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Mall-goers Enthusiastic about Blu-ray at Disney Tour

20 Aug, 2007 By: Chris Tribbey



CANOGA PARK, Calif. —Walt Disney Studios Home Entertainment is showing off the wonders of the Blu-ray format at an 18-mall nationwide tour, which kicked off Aug. 17 at the Westfield Topanga Mall in Canoga Park, Calif.

With nearly a dozen, 50-inch plasma Panasonic, flat-screen TVs showing off PlayStation 3 and Blu-ray standalone player technology, a steady flow of Canoga Park mall-goers were treated to the best the technology has to offer, including interactive games, presentations on the sound and picture of high-definition in general, and a general Q&A on what Blu-ray is all about.

Disney reps were on hand to highlight Blu-ray features, such as its high storage capacity, compared to DVD and HD DVD.

“It does look fantastic,” said Glendale, Calif. resident Jack Bair, after sitting in on the Blu-ray presentation at Westfield Topanga Mall. “I have a plasma [TV] but I don't have a Blu-ray player. I just might have to get one.”

So went the general attitude of people already familiar with the technology. They loved the way Blu-ray looked and sounded. Many just weren't sure of the price.

“I already knew about [Blu-ray],” said Los Angeles resident Joyce Taborda, who was at the mall with her two nieces. “They wanted to stop because they saw ‘Disney' … I'm just waiting for the price of the player to come down [before I buy one].”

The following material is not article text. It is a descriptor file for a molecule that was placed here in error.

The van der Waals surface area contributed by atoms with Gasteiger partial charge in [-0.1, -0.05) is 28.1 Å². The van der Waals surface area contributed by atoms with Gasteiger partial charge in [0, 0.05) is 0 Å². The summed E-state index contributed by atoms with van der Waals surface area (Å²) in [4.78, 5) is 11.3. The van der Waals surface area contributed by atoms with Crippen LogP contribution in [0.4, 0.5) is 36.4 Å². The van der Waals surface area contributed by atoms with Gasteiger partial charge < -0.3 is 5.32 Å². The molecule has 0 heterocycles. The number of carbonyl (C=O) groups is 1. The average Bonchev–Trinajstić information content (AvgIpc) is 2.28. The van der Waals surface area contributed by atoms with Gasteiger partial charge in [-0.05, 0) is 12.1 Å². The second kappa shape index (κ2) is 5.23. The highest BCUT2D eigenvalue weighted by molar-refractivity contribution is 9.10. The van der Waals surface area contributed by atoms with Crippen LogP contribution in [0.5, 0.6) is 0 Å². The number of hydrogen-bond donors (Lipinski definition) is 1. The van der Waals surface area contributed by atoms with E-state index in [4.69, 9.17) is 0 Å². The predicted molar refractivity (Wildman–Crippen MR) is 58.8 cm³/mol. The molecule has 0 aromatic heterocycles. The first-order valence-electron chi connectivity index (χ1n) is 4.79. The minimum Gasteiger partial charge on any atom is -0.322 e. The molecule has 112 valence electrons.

Robert Powell, a representative of Panasonic, which is co-sponsoring the tour, said price and the benefits over DVD were the top questions he fielded during the three-day event. Each stop on the mall tour will last three days, to give interested consumers plenty of time to decide Blu-ray is worth the HD investment, according to Disney North America GM Lori MacPherson. A Blu-ray Today magazine, which includes coupons for Blu-ray Disc and player purchases, is available to everyone at the mall stops.

“They want to make sure they don't have to get rid of their DVD collections if they upgrade [to Blu-ray],” Powell said, following the Blu-ray presentation he hosted. “People want to make sure they don't have to replace their DVDs right away, but can have something better at the same time.”

Melissa Esquivez, a Canoga Park resident, said she already owns a Blu-ray Disc — Pirates of Caribbean — but she has no way to play it.

“I just got a new laptop and it doesn't have a Blu-ray drive,” she lamented. “[Blu-ray] is really enhanced. The video and the [sound] really look better [compared to DVD].”

Tony Perez, a Simi Valley, Calif. resident, spent a good 20 minutes with a Panasonic representative discussing the format at the Blu-ray booth.

“If it was just movies for kids [I would say no],” he said. “[But] because there's a lot of variety [in movies] I enjoyed what I saw.

“Maybe during Christmas.”

The tour moves on to Costa Mesa, Escondido and San Francisco, Calif. through Sept. 9, and then hits malls in Oregon, Washington, Minnesota, Illinois, Missouri, Virginia, New York, Massachusetts, Pennsylvania, Indiana, Georgia, Texas and Arizona.

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